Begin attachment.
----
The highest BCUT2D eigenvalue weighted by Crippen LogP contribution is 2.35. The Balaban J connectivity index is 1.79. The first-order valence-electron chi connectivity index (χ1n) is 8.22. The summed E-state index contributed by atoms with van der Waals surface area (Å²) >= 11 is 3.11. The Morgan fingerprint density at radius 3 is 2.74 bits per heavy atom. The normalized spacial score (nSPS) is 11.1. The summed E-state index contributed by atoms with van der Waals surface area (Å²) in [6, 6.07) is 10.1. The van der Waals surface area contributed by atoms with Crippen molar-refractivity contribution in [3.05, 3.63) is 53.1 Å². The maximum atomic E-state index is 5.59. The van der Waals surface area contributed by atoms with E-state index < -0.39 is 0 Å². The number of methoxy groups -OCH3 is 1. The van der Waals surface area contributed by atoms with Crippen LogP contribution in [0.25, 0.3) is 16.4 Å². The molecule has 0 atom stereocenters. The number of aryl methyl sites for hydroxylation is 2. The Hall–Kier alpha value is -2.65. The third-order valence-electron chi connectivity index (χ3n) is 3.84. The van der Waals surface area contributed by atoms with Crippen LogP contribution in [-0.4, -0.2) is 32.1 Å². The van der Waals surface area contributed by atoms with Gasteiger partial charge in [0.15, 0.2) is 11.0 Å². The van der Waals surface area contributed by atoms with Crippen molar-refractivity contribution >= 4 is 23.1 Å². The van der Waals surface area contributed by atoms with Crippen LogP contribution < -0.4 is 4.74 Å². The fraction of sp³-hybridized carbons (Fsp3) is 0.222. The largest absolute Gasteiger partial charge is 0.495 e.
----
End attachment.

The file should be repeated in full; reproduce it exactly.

The highest BCUT2D eigenvalue weighted by Crippen LogP contribution is 2.35. The Balaban J connectivity index is 1.79. The first-order valence-electron chi connectivity index (χ1n) is 8.22. The summed E-state index contributed by atoms with van der Waals surface area (Å²) >= 11 is 3.11. The Morgan fingerprint density at radius 3 is 2.74 bits per heavy atom. The normalized spacial score (nSPS) is 11.1. The summed E-state index contributed by atoms with van der Waals surface area (Å²) in [6, 6.07) is 10.1. The van der Waals surface area contributed by atoms with Crippen molar-refractivity contribution in [3.05, 3.63) is 53.1 Å². The maximum atomic E-state index is 5.59. The van der Waals surface area contributed by atoms with E-state index < -0.39 is 0 Å². The number of methoxy groups -OCH3 is 1. The van der Waals surface area contributed by atoms with Crippen LogP contribution in [0.25, 0.3) is 16.4 Å². The molecule has 0 atom stereocenters. The number of aryl methyl sites for hydroxylation is 2. The Hall–Kier alpha value is -2.65. The third-order valence-electron chi connectivity index (χ3n) is 3.84. The van der Waals surface area contributed by atoms with Crippen LogP contribution in [-0.4, -0.2) is 32.1 Å². The van der Waals surface area contributed by atoms with Gasteiger partial charge in [0.15, 0.2) is 11.0 Å². The van der Waals surface area contributed by atoms with Crippen molar-refractivity contribution >= 4 is 23.1 Å². The van der Waals surface area contributed by atoms with Crippen LogP contribution < -0.4 is 4.74 Å². The fraction of sp³-hybridized carbons (Fsp3) is 0.222. The largest absolute Gasteiger partial charge is 0.495 e.